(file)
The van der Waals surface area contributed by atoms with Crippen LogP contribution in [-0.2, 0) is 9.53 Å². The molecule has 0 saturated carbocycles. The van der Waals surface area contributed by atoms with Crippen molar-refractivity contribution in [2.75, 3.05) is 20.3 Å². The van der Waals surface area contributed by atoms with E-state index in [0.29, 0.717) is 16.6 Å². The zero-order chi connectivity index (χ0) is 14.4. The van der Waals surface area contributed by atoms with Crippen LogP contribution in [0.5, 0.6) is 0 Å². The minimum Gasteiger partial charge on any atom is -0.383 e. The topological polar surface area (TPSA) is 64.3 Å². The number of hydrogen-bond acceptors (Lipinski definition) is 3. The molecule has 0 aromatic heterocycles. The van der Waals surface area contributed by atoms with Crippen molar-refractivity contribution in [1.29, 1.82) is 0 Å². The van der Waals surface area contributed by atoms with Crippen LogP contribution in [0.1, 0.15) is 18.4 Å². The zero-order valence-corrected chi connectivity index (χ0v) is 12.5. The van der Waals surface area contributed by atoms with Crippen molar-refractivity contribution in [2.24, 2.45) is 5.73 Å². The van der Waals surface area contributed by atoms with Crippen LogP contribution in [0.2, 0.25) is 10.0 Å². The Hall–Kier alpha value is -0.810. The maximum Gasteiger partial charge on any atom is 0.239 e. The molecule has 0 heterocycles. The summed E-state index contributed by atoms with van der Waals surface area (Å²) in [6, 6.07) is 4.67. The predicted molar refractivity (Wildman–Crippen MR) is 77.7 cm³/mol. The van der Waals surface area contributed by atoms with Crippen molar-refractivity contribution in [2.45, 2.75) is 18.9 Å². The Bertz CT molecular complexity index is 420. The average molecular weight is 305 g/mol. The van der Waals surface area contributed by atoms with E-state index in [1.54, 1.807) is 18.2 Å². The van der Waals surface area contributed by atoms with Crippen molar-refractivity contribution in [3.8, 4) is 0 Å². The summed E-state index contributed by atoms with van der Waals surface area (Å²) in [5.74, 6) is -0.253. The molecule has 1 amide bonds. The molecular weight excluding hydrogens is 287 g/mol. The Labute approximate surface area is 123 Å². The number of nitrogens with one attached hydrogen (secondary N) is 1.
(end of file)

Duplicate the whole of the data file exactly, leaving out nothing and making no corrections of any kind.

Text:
The van der Waals surface area contributed by atoms with Crippen LogP contribution in [-0.2, 0) is 9.53 Å². The molecule has 0 saturated carbocycles. The van der Waals surface area contributed by atoms with Crippen molar-refractivity contribution in [2.75, 3.05) is 20.3 Å². The van der Waals surface area contributed by atoms with E-state index in [0.29, 0.717) is 16.6 Å². The zero-order chi connectivity index (χ0) is 14.4. The van der Waals surface area contributed by atoms with Crippen LogP contribution in [0.5, 0.6) is 0 Å². The minimum Gasteiger partial charge on any atom is -0.383 e. The topological polar surface area (TPSA) is 64.3 Å². The number of hydrogen-bond acceptors (Lipinski definition) is 3. The molecule has 0 aromatic heterocycles. The van der Waals surface area contributed by atoms with Crippen molar-refractivity contribution in [1.29, 1.82) is 0 Å². The van der Waals surface area contributed by atoms with Crippen LogP contribution in [0.1, 0.15) is 18.4 Å². The zero-order valence-corrected chi connectivity index (χ0v) is 12.5. The van der Waals surface area contributed by atoms with Crippen molar-refractivity contribution in [2.24, 2.45) is 5.73 Å². The van der Waals surface area contributed by atoms with Crippen LogP contribution in [0.2, 0.25) is 10.0 Å². The Hall–Kier alpha value is -0.810. The maximum Gasteiger partial charge on any atom is 0.239 e. The molecule has 0 heterocycles. The summed E-state index contributed by atoms with van der Waals surface area (Å²) in [6, 6.07) is 4.67. The predicted molar refractivity (Wildman–Crippen MR) is 77.7 cm³/mol. The van der Waals surface area contributed by atoms with Crippen molar-refractivity contribution in [2.45, 2.75) is 18.9 Å². The Bertz CT molecular complexity index is 420. The average molecular weight is 305 g/mol. The van der Waals surface area contributed by atoms with E-state index in [1.54, 1.807) is 18.2 Å². The van der Waals surface area contributed by atoms with Crippen molar-refractivity contribution in [3.8, 4) is 0 Å². The summed E-state index contributed by atoms with van der Waals surface area (Å²) in [5.74, 6) is -0.253. The molecule has 1 amide bonds. The molecular weight excluding hydrogens is 287 g/mol. The Labute approximate surface area is 123 Å². The number of nitrogens with one attached hydrogen (secondary N) is 1.